There’s no getting away from it. The boom in the interest in and the proliferation of makers of gin, what I call the ginaissance, has created a wide range of types and styles of the nation’s favourite spirit. Some, though, are a little too wacky for my taste, some a little too clever for their own good and some strain the boundaries of what a gin really should be a little too hard. If I was pressed against a cellar wall and asked to describe my favourite type of gin it would have to be one that was heavily juniper-led with citrusy and peppery notes. It’s not much to ask for but the desire for market edge and differentiation makes it increasingly difficult to find.
So, it is a rare pleasure to come across a gin that is unmistakeably gin and old school gin, at that. Undoubtedly falling into this latter category is the third of my gins supplied by the on-line ordering system offered by drinfinder.co.uk, Burleigh’s London Dry Gin.
It comes from Leicestershire, specifically Bawdon Lodge Farm, adjacent to Burleigh’s wood, part of the Charnwood Forest in the north-west of the county. The story goes, there is always a story with gin these days, that the inspiration for the spirit came during a walk through the woods, Jamie Baxter seeking to summon up the essence of the area. The Dry Gin was the first they produced, launched in July 2014, quickly followed by a number of others, including Leicester Dry Gin (40% ABV), Distiller’s Cut (47% ABV), Export Strength Gin (again 47% ABV) and, regrettably in my view, a Pink Gin (again 40% ABV).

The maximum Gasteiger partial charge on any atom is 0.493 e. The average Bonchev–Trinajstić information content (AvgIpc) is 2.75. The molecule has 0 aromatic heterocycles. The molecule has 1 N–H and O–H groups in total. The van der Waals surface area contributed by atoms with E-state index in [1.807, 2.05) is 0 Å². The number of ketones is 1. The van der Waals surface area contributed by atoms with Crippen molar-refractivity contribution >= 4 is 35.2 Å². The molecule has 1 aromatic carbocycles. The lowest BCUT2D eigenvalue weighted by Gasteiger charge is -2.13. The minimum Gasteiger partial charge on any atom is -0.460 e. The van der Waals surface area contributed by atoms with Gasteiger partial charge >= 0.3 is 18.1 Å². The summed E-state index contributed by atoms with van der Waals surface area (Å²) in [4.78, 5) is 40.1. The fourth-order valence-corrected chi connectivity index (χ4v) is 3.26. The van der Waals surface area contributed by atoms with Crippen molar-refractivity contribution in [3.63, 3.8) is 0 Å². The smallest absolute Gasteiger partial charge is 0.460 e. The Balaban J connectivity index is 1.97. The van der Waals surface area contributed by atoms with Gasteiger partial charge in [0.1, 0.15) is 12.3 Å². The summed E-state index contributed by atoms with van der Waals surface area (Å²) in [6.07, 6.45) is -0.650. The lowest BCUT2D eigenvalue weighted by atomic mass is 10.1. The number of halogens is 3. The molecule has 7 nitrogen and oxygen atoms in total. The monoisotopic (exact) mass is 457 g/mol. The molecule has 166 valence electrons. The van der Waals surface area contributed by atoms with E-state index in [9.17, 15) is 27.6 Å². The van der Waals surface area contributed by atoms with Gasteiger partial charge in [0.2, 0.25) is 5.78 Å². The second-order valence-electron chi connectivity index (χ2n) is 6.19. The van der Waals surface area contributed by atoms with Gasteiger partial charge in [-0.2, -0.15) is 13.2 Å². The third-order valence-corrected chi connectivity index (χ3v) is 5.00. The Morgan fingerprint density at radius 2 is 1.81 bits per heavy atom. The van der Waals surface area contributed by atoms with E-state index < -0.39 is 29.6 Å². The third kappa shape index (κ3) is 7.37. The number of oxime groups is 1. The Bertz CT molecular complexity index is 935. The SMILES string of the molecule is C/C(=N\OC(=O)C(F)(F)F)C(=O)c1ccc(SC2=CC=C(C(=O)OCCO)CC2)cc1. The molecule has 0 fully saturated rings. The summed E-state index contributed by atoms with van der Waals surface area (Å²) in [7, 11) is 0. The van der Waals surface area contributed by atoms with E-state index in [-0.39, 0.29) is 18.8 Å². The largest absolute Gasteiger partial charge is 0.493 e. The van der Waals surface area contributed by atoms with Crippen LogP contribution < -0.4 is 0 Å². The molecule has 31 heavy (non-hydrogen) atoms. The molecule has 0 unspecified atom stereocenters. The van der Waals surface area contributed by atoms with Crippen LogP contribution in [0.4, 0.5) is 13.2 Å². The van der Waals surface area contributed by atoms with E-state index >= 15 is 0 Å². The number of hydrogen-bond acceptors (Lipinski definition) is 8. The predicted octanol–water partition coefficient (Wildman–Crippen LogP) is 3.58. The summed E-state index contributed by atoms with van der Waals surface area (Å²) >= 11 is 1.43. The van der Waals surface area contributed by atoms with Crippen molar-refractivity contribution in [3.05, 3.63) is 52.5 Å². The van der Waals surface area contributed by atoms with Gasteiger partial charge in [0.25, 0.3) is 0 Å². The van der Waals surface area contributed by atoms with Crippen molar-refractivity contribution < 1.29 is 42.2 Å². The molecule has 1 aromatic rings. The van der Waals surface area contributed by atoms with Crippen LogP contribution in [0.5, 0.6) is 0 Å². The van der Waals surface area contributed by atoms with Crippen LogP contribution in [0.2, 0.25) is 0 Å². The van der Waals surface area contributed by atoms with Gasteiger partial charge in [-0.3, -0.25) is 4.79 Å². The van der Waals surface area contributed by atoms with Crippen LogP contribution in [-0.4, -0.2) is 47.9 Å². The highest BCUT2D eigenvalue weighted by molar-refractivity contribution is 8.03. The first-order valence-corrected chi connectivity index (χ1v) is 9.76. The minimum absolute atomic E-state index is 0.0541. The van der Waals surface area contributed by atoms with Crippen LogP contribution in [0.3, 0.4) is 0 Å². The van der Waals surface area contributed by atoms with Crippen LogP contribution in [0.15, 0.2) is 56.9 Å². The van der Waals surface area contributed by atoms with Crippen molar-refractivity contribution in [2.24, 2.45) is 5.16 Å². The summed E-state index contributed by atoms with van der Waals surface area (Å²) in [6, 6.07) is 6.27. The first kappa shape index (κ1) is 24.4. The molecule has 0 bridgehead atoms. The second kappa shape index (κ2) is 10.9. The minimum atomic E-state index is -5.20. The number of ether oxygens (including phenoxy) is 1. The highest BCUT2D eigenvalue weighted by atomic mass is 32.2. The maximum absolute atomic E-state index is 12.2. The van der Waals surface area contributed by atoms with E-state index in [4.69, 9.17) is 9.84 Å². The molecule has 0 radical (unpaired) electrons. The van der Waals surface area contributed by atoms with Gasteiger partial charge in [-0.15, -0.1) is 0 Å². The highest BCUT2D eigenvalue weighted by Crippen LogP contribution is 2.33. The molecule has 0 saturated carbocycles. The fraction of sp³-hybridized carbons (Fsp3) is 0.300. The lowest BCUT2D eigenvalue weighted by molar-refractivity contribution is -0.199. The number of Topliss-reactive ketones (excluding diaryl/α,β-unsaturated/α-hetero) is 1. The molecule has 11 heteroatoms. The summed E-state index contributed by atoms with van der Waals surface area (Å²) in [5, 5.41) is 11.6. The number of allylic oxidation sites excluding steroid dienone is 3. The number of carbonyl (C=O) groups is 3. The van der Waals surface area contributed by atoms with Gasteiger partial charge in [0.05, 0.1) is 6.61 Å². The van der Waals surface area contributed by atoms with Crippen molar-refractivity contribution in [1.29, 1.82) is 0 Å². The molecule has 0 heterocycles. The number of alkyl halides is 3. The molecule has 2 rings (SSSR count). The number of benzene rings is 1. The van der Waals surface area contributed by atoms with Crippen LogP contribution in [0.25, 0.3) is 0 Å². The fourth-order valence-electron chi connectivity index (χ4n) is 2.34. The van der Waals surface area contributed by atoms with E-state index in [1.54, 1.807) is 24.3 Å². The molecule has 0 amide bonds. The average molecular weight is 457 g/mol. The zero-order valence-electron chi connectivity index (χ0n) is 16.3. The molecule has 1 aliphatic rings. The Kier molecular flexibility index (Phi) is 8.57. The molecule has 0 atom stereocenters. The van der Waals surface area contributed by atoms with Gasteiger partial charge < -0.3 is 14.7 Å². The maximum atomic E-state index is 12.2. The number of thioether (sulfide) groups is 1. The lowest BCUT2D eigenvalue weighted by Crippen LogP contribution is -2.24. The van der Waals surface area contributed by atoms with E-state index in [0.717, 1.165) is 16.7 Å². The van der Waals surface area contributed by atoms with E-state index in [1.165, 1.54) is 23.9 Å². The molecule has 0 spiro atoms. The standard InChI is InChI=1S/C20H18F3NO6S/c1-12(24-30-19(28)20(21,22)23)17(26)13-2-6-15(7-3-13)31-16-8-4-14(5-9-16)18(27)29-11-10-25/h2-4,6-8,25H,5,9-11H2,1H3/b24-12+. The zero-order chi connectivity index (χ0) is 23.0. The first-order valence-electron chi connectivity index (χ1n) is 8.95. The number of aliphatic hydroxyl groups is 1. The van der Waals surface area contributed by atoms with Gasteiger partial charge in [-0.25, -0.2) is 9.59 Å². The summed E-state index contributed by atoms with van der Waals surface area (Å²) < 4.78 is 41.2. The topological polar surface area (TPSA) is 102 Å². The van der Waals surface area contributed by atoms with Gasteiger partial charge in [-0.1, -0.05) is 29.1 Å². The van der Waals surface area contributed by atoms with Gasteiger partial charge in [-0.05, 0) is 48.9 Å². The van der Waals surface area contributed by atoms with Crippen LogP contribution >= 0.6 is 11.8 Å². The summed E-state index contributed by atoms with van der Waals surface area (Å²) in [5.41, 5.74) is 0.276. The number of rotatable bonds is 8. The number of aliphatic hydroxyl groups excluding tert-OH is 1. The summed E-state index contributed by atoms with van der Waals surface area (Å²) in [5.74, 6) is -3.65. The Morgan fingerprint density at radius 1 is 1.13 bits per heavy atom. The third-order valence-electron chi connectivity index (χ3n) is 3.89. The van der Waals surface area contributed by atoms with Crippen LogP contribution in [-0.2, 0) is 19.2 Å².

There is something rather no nonsense with the London Dry Gin, starting with the bottle. It is a bell-shaped, black bottle with minimalist labelling in silver and a cork stopper. Alas, there is no clue as to what botanicals are included in the mix, always a bugbear of mine, save that it is made in England and, at the rear, that they are “spirits of adventure”.
Fear not, dear reader, a little bit of research revealed that the local ingredients consist of silver birch, elderberry, dandelion and burdock root. The base ingredients of the gin are juniper, coriander seed, angelica root, orris root, cardamom, cassia and fresh orange, all solid and traditional components of gin as a gin should be. The distillation process, which takes about ten hours and produces around 600 bottles a batch, takes place in a 450 litre Holstein copper pot still which has a four-plate side column.
So, what does it taste like?
On the nose, the aroma is a distinctive one of citrus and juniper, fresh and redolent of old school gin. In the glass the spirit is crystal clear and is a very crisp drink, robust, no nonsense but one which allows the more subtle flavours provided by the likes of cardamom and orris to have their fleeting moment in the sun. The aftertaste is long and peppery.
All in all, with an ABV of 40% it is a good solid gin which ticks all the criteria I am looking for in a gin. I am old enough to remember the days when lorries used to tour around selling soft, carbonated drinks, a health hazard on wheels or an obesity truck it would be dubbed these days, and my particular favourite was the very distinctive dandelion and burdock. But the thing that baffles me is that I could not detect those elements in the gin. It may be my taste buds, of course, or that these elements have been toned down to make a better gin. If that is the case, why include them, other than for marketing edge? A strange one.
Until the next time, cheers!
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